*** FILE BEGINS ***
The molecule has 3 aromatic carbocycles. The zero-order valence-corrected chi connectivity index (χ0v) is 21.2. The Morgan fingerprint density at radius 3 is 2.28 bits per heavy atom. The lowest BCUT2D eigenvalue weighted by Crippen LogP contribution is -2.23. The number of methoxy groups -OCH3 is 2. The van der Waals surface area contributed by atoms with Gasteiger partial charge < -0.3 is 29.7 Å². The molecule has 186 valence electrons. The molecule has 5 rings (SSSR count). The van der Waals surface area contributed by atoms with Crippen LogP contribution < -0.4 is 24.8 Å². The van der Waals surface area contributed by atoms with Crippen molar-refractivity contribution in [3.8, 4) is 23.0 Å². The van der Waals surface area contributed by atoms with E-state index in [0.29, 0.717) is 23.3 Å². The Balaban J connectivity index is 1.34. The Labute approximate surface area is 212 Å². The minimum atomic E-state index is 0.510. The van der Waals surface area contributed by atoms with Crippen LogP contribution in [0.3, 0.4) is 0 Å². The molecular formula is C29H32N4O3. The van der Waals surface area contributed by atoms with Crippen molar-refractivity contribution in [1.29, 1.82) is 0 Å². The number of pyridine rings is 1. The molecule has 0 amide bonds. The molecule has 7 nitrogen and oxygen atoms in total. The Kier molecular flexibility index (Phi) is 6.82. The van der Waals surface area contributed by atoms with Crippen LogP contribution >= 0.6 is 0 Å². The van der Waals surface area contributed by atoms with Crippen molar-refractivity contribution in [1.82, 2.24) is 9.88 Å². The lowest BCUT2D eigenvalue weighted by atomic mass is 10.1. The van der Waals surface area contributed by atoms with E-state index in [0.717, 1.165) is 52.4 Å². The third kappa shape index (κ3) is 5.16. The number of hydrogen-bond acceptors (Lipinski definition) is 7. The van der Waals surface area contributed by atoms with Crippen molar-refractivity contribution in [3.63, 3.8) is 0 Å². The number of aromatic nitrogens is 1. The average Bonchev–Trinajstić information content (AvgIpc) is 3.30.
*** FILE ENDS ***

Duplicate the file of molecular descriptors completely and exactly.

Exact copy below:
The molecule has 3 aromatic carbocycles. The zero-order valence-corrected chi connectivity index (χ0v) is 21.2. The Morgan fingerprint density at radius 3 is 2.28 bits per heavy atom. The lowest BCUT2D eigenvalue weighted by Crippen LogP contribution is -2.23. The number of methoxy groups -OCH3 is 2. The van der Waals surface area contributed by atoms with Gasteiger partial charge < -0.3 is 29.7 Å². The molecule has 186 valence electrons. The molecule has 5 rings (SSSR count). The van der Waals surface area contributed by atoms with Crippen LogP contribution < -0.4 is 24.8 Å². The van der Waals surface area contributed by atoms with Crippen molar-refractivity contribution in [3.8, 4) is 23.0 Å². The van der Waals surface area contributed by atoms with E-state index in [0.29, 0.717) is 23.3 Å². The Balaban J connectivity index is 1.34. The Labute approximate surface area is 212 Å². The minimum atomic E-state index is 0.510. The van der Waals surface area contributed by atoms with Crippen LogP contribution in [0.3, 0.4) is 0 Å². The molecular formula is C29H32N4O3. The van der Waals surface area contributed by atoms with Crippen molar-refractivity contribution in [1.29, 1.82) is 0 Å². The number of pyridine rings is 1. The molecule has 0 amide bonds. The molecule has 7 nitrogen and oxygen atoms in total. The Kier molecular flexibility index (Phi) is 6.82. The van der Waals surface area contributed by atoms with Crippen LogP contribution >= 0.6 is 0 Å². The van der Waals surface area contributed by atoms with Crippen molar-refractivity contribution in [1.82, 2.24) is 9.88 Å². The lowest BCUT2D eigenvalue weighted by atomic mass is 10.1. The van der Waals surface area contributed by atoms with E-state index in [0.717, 1.165) is 52.4 Å². The third kappa shape index (κ3) is 5.16. The number of hydrogen-bond acceptors (Lipinski definition) is 7. The van der Waals surface area contributed by atoms with Crippen molar-refractivity contribution in [3.63, 3.8) is 0 Å². The number of aromatic nitrogens is 1. The average Bonchev–Trinajstić information content (AvgIpc) is 3.30.